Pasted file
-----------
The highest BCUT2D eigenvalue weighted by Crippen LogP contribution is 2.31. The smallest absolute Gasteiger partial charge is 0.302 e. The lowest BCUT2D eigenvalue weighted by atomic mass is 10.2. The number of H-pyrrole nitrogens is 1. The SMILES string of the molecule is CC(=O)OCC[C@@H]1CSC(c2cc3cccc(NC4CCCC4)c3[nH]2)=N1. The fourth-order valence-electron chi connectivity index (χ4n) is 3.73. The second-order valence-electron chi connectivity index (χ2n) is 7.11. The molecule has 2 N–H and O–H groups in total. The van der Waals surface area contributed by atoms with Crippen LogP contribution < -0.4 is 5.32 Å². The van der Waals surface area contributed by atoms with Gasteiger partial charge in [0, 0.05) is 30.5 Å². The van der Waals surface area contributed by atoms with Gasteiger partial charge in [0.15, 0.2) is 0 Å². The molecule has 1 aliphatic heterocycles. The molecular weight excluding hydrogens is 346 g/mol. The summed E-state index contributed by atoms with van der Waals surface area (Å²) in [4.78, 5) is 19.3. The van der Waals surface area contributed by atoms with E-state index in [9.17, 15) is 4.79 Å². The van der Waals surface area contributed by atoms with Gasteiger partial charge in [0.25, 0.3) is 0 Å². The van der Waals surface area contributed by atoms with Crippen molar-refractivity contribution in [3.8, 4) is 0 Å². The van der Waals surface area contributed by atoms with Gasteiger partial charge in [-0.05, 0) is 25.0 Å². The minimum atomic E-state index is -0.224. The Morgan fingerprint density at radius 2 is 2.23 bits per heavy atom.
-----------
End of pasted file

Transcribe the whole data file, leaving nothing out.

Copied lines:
The highest BCUT2D eigenvalue weighted by Crippen LogP contribution is 2.31. The smallest absolute Gasteiger partial charge is 0.302 e. The lowest BCUT2D eigenvalue weighted by atomic mass is 10.2. The number of H-pyrrole nitrogens is 1. The SMILES string of the molecule is CC(=O)OCC[C@@H]1CSC(c2cc3cccc(NC4CCCC4)c3[nH]2)=N1. The fourth-order valence-electron chi connectivity index (χ4n) is 3.73. The second-order valence-electron chi connectivity index (χ2n) is 7.11. The molecule has 2 N–H and O–H groups in total. The van der Waals surface area contributed by atoms with Crippen LogP contribution < -0.4 is 5.32 Å². The van der Waals surface area contributed by atoms with Gasteiger partial charge in [0, 0.05) is 30.5 Å². The van der Waals surface area contributed by atoms with Gasteiger partial charge in [0.15, 0.2) is 0 Å². The molecule has 1 aliphatic heterocycles. The molecular weight excluding hydrogens is 346 g/mol. The summed E-state index contributed by atoms with van der Waals surface area (Å²) in [4.78, 5) is 19.3. The van der Waals surface area contributed by atoms with E-state index in [9.17, 15) is 4.79 Å². The van der Waals surface area contributed by atoms with Gasteiger partial charge in [0.25, 0.3) is 0 Å². The van der Waals surface area contributed by atoms with Crippen molar-refractivity contribution in [3.8, 4) is 0 Å². The van der Waals surface area contributed by atoms with Gasteiger partial charge in [-0.05, 0) is 25.0 Å². The minimum atomic E-state index is -0.224. The Morgan fingerprint density at radius 2 is 2.23 bits per heavy atom.